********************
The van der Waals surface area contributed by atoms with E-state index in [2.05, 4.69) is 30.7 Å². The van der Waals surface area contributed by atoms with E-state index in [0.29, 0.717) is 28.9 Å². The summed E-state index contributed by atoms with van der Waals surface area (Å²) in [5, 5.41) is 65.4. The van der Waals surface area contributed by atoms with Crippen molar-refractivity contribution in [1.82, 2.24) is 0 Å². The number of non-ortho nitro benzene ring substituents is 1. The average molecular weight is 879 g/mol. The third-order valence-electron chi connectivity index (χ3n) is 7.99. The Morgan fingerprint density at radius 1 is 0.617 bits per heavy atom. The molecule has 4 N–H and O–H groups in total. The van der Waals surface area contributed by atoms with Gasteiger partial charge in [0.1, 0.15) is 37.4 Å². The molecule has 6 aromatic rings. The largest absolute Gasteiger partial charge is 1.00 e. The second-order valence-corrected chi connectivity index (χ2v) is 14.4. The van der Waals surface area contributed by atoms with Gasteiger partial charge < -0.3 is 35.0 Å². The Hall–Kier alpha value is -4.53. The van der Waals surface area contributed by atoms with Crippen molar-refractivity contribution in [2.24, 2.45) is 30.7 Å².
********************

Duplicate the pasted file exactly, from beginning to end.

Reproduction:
The van der Waals surface area contributed by atoms with E-state index in [2.05, 4.69) is 30.7 Å². The van der Waals surface area contributed by atoms with E-state index in [0.29, 0.717) is 28.9 Å². The summed E-state index contributed by atoms with van der Waals surface area (Å²) in [5, 5.41) is 65.4. The van der Waals surface area contributed by atoms with Crippen molar-refractivity contribution in [1.82, 2.24) is 0 Å². The number of non-ortho nitro benzene ring substituents is 1. The average molecular weight is 879 g/mol. The third-order valence-electron chi connectivity index (χ3n) is 7.99. The Morgan fingerprint density at radius 1 is 0.617 bits per heavy atom. The molecule has 4 N–H and O–H groups in total. The van der Waals surface area contributed by atoms with Gasteiger partial charge in [0.1, 0.15) is 37.4 Å². The molecule has 6 aromatic rings. The largest absolute Gasteiger partial charge is 1.00 e. The second-order valence-corrected chi connectivity index (χ2v) is 14.4. The van der Waals surface area contributed by atoms with Gasteiger partial charge < -0.3 is 35.0 Å². The Hall–Kier alpha value is -4.53. The van der Waals surface area contributed by atoms with Crippen molar-refractivity contribution in [2.24, 2.45) is 30.7 Å².